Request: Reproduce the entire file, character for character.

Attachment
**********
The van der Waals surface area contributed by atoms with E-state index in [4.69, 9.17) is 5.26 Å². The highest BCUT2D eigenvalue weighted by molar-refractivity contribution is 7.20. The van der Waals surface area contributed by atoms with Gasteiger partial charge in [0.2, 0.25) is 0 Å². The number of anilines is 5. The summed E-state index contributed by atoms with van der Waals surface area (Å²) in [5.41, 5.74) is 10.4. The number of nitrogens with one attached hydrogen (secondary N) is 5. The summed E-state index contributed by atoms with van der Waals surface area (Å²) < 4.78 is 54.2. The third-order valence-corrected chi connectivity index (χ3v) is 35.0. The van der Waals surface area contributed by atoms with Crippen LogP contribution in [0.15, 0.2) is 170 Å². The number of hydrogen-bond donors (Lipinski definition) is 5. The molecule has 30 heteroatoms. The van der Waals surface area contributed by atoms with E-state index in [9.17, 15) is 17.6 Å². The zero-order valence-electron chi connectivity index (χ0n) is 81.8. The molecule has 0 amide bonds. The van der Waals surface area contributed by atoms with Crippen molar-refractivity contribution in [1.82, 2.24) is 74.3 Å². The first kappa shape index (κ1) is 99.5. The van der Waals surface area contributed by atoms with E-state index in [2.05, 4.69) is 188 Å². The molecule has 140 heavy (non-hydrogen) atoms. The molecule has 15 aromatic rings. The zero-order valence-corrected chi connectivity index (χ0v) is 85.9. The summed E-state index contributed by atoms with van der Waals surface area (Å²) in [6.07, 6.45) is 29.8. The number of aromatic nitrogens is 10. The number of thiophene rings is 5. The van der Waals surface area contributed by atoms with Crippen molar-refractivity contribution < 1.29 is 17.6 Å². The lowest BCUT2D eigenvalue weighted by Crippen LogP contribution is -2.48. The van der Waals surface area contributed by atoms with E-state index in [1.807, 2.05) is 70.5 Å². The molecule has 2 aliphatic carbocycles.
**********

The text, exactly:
The van der Waals surface area contributed by atoms with E-state index in [4.69, 9.17) is 5.26 Å². The highest BCUT2D eigenvalue weighted by molar-refractivity contribution is 7.20. The van der Waals surface area contributed by atoms with Gasteiger partial charge in [0.2, 0.25) is 0 Å². The number of anilines is 5. The summed E-state index contributed by atoms with van der Waals surface area (Å²) in [5.41, 5.74) is 10.4. The number of nitrogens with one attached hydrogen (secondary N) is 5. The summed E-state index contributed by atoms with van der Waals surface area (Å²) < 4.78 is 54.2. The third-order valence-corrected chi connectivity index (χ3v) is 35.0. The van der Waals surface area contributed by atoms with Crippen LogP contribution in [0.15, 0.2) is 170 Å². The number of hydrogen-bond donors (Lipinski definition) is 5. The molecule has 30 heteroatoms. The van der Waals surface area contributed by atoms with E-state index in [9.17, 15) is 17.6 Å². The zero-order valence-electron chi connectivity index (χ0n) is 81.8. The molecule has 0 amide bonds. The van der Waals surface area contributed by atoms with Crippen molar-refractivity contribution in [1.82, 2.24) is 74.3 Å². The first kappa shape index (κ1) is 99.5. The van der Waals surface area contributed by atoms with E-state index in [2.05, 4.69) is 188 Å². The molecule has 140 heavy (non-hydrogen) atoms. The molecule has 15 aromatic rings. The zero-order valence-corrected chi connectivity index (χ0v) is 85.9. The summed E-state index contributed by atoms with van der Waals surface area (Å²) in [6.07, 6.45) is 29.8. The number of aromatic nitrogens is 10. The number of thiophene rings is 5. The van der Waals surface area contributed by atoms with Crippen molar-refractivity contribution < 1.29 is 17.6 Å². The lowest BCUT2D eigenvalue weighted by Crippen LogP contribution is -2.48. The van der Waals surface area contributed by atoms with E-state index in [1.807, 2.05) is 70.5 Å². The molecule has 2 aliphatic carbocycles.